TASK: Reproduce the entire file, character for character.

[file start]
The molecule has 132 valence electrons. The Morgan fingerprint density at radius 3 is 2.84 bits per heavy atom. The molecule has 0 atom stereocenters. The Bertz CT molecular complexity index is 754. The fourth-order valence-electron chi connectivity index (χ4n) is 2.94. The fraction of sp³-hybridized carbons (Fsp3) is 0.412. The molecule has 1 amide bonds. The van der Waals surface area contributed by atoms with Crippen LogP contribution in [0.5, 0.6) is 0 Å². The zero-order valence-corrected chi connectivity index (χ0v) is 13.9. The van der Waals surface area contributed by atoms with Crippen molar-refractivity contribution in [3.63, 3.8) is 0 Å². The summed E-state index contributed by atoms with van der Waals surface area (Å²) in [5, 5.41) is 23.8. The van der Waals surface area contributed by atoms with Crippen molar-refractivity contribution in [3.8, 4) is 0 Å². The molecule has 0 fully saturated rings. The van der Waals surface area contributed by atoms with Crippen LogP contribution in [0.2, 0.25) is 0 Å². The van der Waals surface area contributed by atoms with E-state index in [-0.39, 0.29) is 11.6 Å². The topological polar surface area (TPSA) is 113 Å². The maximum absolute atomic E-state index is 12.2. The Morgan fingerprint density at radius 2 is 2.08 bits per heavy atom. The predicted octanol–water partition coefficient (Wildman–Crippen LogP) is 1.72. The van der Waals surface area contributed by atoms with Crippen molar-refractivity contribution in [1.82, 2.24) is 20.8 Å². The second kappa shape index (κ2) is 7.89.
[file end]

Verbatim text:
The molecule has 132 valence electrons. The Morgan fingerprint density at radius 3 is 2.84 bits per heavy atom. The molecule has 0 atom stereocenters. The Bertz CT molecular complexity index is 754. The fourth-order valence-electron chi connectivity index (χ4n) is 2.94. The fraction of sp³-hybridized carbons (Fsp3) is 0.412. The molecule has 1 amide bonds. The van der Waals surface area contributed by atoms with Crippen LogP contribution in [0.5, 0.6) is 0 Å². The zero-order valence-corrected chi connectivity index (χ0v) is 13.9. The van der Waals surface area contributed by atoms with Crippen molar-refractivity contribution in [3.63, 3.8) is 0 Å². The summed E-state index contributed by atoms with van der Waals surface area (Å²) in [5, 5.41) is 23.8. The van der Waals surface area contributed by atoms with Crippen molar-refractivity contribution in [3.8, 4) is 0 Å². The molecule has 0 fully saturated rings. The van der Waals surface area contributed by atoms with Crippen LogP contribution in [0.2, 0.25) is 0 Å². The van der Waals surface area contributed by atoms with E-state index in [-0.39, 0.29) is 11.6 Å². The topological polar surface area (TPSA) is 113 Å². The maximum absolute atomic E-state index is 12.2. The Morgan fingerprint density at radius 2 is 2.08 bits per heavy atom. The predicted octanol–water partition coefficient (Wildman–Crippen LogP) is 1.72. The van der Waals surface area contributed by atoms with Crippen molar-refractivity contribution in [1.82, 2.24) is 20.8 Å². The second kappa shape index (κ2) is 7.89.